Comparing Ray Rice's workload to the number of Ravens' plays this season
By By Matt Vensel
Dec 06, 2012 | 10:03 PM
Ravens running back Ray Rice had 12 carries for 78 yards and a touchdown in the first three quarters of the 23-20 loss to the Pittsburgh Steelers, but he did not touch the ball on their offensive eight plays in the fourth.
In the past, offensive coordinator Cam Cameron has been criticized for not using Rice enough -- my colleague Mike Preston did it again after Sunday's loss -- so he had an answer ready for reporters on Thursday.
"That's our own fault," he said, interrupting a reporter midway through a question about Rice's workload. "It's our job on offense to convert on third down. If we convert on third down, we are out there for, hopefully, another three downs. When you don't convert on third down, you aren't going to be out there. Our guys know we need to do a better job of converting on third down. Then you get more opportunities."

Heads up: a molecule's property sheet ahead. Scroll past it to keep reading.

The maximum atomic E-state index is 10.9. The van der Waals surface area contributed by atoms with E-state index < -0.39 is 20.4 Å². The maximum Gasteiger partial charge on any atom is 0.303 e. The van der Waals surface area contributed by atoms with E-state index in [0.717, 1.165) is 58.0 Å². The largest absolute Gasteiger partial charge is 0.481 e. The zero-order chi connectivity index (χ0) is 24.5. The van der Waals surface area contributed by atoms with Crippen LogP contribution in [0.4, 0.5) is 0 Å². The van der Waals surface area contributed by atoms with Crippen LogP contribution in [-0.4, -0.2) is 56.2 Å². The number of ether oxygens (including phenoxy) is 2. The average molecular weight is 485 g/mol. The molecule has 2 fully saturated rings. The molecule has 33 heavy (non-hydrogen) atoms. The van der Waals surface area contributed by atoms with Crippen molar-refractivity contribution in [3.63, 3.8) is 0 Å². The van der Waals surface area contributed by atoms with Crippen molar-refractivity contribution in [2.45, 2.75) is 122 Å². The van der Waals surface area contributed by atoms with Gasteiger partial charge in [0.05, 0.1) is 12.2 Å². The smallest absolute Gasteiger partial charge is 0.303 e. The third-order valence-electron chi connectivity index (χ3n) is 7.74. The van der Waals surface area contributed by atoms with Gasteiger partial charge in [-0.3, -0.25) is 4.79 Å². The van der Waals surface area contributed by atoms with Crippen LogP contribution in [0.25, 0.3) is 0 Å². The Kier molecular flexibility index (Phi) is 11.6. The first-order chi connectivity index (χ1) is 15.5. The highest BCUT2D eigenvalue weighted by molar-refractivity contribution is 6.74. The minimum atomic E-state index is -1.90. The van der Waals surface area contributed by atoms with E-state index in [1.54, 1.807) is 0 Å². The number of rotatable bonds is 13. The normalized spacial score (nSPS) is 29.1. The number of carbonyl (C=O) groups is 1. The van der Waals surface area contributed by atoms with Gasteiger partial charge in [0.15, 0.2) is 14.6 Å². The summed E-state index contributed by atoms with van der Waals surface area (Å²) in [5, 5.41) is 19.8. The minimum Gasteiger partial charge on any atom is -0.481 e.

Cameron then argued that the lack of opportunities is the main reason why Rice, who has carried the ball 198 times in 12 games this season, is on pace for 264 carries, which would be his lowest total since 2009.
"Percentage-wise, Ray has had the ball more this year than other years," Cameron said. "But we haven't had as many opportunities. And right now, that's our own undoing. That's something that we have to get fixed right here in December, and I'm confident that we will."
We crunched the numbers, and the Ravens are on pace to run 1,010 plays this season, which is not significantly lower than recent seasons. They ran 1,036 plays in 2011, 1,018 plays in 2010, and 1,014 plays in 2009.
Technically, Cameron's statement wasn't accurate, but Rice's usage percentage is in the same neighborhood.
Asked about Sunday's game, Rice said Wednesday that he wanted to get "smart" carries, acknowledging that opponents often center their gameplans on stopping him. A day later, Cameron praised Rice for being a "team guy" and not demanding the ball if opponents are putting nine guys in the box to smother the run.
"If there are nine or 10 guys in there, there isn't a running back in this league that wants the ball, and he knows when he's being doubled- and triple-covered in the passing game," Cameron said. "The key for us is making sure when we don't give the ball to him we are executing with other guys. … The key is getting more snaps. How do you get more snaps? Convert more on third down. Then not only are we going to continue to win, but then it's going to look the way and feel the way that everybody wants it to look and feel."